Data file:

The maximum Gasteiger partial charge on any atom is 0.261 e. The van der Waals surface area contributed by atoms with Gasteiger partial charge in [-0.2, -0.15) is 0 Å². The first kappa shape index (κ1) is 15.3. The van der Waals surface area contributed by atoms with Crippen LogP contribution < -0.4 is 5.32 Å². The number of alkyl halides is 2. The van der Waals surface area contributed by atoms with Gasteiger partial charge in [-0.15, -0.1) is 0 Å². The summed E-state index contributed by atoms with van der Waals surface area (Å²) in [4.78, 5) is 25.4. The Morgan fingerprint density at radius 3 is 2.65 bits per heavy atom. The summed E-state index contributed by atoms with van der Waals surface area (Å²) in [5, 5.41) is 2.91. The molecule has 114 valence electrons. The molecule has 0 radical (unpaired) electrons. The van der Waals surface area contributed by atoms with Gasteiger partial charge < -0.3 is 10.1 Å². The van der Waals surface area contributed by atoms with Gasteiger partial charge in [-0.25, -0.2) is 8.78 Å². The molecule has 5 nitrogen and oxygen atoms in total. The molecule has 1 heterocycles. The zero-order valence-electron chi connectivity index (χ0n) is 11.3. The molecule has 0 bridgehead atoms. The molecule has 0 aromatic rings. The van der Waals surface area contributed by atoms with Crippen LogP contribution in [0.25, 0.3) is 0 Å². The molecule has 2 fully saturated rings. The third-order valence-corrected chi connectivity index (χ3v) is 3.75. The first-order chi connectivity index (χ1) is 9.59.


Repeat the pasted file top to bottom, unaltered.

The maximum Gasteiger partial charge on any atom is 0.261 e. The van der Waals surface area contributed by atoms with Gasteiger partial charge in [-0.2, -0.15) is 0 Å². The first kappa shape index (κ1) is 15.3. The van der Waals surface area contributed by atoms with Crippen LogP contribution < -0.4 is 5.32 Å². The number of alkyl halides is 2. The van der Waals surface area contributed by atoms with Gasteiger partial charge in [-0.15, -0.1) is 0 Å². The summed E-state index contributed by atoms with van der Waals surface area (Å²) in [4.78, 5) is 25.4. The Morgan fingerprint density at radius 3 is 2.65 bits per heavy atom. The summed E-state index contributed by atoms with van der Waals surface area (Å²) in [5, 5.41) is 2.91. The molecule has 114 valence electrons. The molecule has 0 radical (unpaired) electrons. The van der Waals surface area contributed by atoms with Gasteiger partial charge < -0.3 is 10.1 Å². The van der Waals surface area contributed by atoms with Gasteiger partial charge in [-0.25, -0.2) is 8.78 Å². The molecule has 5 nitrogen and oxygen atoms in total. The molecule has 1 heterocycles. The zero-order valence-electron chi connectivity index (χ0n) is 11.3. The molecule has 0 bridgehead atoms. The molecule has 0 aromatic rings. The van der Waals surface area contributed by atoms with Crippen LogP contribution in [0.25, 0.3) is 0 Å². The molecule has 2 fully saturated rings. The third-order valence-corrected chi connectivity index (χ3v) is 3.75. The first-order chi connectivity index (χ1) is 9.59.